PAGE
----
LINDO has been steadily adding onto its software various features allowing greater functionality year on year. Today the LINDO solver suite has a diverse number of optimizers that can be used to solve more diverse types of mathematical programming problems than any other solver on the market. LINDO for MPL gives users access to this multi faceted solver from within the user-friendly Windows environment of MPL

The LINDO solver has various intricate routines that can aid in the solution process, these include scaling and model reduction, scaling can improve speed and robustness on numerically unstable problems. Model reduction can often make models solve faster by analyzing the original formulation and mathematically condensing it into a smaller problem. The Integer solver includes extensive preprocessing and cut generation routines. LINDO is the most complete solver on the market today, it has the functionality that allows it to solve more problem types in mathematical programming that any other, ranging from linear programming to nonconvex nonlinear programming problems.

LINDO Simplex Optimizers includes the Primal and Dual Simplex solvers, which incorporate numerous enhancements for maximum speed and robustness. Pricing options, for instance, include partial pricing and Devex. You have the option to choose the best pricing strategy based upon problem characteristics.

LINDO Barrier solver provides an alternative means of solving linear models. The Barrier option utilizes a barrier or interior point method to solve linear models. Unlike the Simplex solvers that move along the exterior of the feasible region, the Barrier solver moves through the interior space to find the optimum. Depending upon the size and structure of a particular model, the Barrier solver may be significantly faster than the Simplex solvers and can provide exceptional speed on large linear models, particularly on sparse models with more than 5,000 constraints or highly degenerate models.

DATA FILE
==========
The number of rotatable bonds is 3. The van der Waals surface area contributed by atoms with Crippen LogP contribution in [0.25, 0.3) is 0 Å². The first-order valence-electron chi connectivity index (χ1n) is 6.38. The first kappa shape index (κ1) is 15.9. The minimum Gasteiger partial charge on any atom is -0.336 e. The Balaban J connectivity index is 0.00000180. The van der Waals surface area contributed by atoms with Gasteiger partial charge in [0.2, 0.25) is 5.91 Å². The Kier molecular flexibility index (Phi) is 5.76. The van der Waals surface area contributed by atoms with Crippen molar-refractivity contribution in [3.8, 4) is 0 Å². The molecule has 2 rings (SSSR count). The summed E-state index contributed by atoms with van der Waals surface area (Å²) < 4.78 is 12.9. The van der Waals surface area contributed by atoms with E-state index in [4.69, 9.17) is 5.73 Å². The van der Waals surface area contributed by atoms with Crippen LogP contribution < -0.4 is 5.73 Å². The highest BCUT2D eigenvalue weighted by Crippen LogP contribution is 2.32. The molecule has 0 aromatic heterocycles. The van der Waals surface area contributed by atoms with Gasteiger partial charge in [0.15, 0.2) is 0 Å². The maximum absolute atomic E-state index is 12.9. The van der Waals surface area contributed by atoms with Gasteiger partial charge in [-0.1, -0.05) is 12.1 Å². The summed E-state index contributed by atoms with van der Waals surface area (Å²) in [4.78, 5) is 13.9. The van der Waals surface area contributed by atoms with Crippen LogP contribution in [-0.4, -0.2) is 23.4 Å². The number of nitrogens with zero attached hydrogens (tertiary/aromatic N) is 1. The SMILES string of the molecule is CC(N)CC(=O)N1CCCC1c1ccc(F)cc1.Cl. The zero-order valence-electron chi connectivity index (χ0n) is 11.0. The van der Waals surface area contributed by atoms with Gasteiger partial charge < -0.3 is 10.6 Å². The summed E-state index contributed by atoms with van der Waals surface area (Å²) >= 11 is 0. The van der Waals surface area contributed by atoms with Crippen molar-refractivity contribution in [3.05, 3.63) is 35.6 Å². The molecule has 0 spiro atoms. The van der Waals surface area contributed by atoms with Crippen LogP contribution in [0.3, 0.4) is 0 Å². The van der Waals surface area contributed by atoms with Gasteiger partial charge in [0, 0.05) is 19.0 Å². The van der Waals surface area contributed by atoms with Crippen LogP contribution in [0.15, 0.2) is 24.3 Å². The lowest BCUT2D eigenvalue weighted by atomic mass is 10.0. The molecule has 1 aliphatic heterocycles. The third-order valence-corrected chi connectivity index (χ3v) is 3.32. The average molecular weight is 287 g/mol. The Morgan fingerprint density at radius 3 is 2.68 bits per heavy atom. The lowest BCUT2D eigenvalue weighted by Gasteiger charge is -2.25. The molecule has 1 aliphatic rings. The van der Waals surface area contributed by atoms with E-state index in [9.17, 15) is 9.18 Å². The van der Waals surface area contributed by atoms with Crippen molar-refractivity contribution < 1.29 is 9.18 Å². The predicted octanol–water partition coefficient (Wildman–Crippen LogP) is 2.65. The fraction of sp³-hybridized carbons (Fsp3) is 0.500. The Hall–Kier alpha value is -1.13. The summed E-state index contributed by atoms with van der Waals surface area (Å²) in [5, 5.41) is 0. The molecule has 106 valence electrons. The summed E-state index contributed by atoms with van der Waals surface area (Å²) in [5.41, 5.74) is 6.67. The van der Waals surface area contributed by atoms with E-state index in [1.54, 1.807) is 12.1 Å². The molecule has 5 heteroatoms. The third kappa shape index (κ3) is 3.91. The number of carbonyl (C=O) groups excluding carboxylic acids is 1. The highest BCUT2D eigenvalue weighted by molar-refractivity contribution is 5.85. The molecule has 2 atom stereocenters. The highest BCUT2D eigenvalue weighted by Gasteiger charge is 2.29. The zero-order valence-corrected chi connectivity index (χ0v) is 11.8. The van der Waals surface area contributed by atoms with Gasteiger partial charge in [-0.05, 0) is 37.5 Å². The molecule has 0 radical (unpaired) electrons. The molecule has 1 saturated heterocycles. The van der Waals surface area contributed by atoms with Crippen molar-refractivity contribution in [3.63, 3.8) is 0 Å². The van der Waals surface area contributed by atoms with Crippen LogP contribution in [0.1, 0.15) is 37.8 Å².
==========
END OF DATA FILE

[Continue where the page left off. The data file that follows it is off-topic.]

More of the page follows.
LINDO Integer Optimizer uses sophisticated branch and bound algorithmic techniques to solve problems that contain general and/or binary integer restrictions. It is equipped with advanced preprocessing, heuristic and cut generation tools.

LINDO Nonlinear Optimizers have a vast array of algorithmic features that allows one to solve many classes of models in Nonlinear Programming:

- Quadratic Problems
- Conic Problems
- Discrete Nonlinear problems

LINDO has optimizers that can do both local and global searches. The local search solver is based upon a Generalized Reduced Gradient (GRG) algorithm. However, to help get to a good feasible solution quickly, it also incorporates Successive Linear Programming (SLP). Local search solvers are generally designed to search only until they have identified a local optimum. If the model is non-convex, other local optima may exist that yield significantly better solutions. Rather than stopping after the first local optimum is found, the Global solver will search until the global optimum is confirmed. The Global solver converts the original non-convex, nonlinear problem into several convex, linear subproblems. Then, it uses the branch-and-bound technique to exhaustively search over these subproblems for the global solution. If there are time constraints in solving one can choose to utilize LINDO's multistart feature, this intelligently generates a set of candidate starting points in the solution space. Then local search techniques intelligently select a subset of these to initialize a series of local optimizations.

In general if the model is sparse with fewer constraints than columns, LINDO's primal simplex method works best, whereas the primal simplex optimizer tends to do better on sparse models with fewer variables than constraints. The primal simplex method also performs better if the model is degenerate. The barrier algorithm works best on structured models or very large models. Degeneracy is not an issue for the barrier method, thus highly degenerate problems one should use the barrier algorithm to solve the LP.

MIP problems can be extremely difficult to solve, though there are no steadfast rules on enhancing MIP performance, certain things may be advantageous in improving the performance on some models and be a hinderous on other problems. Below are some of the considerations one should look into when try to solve difficult MIP problems: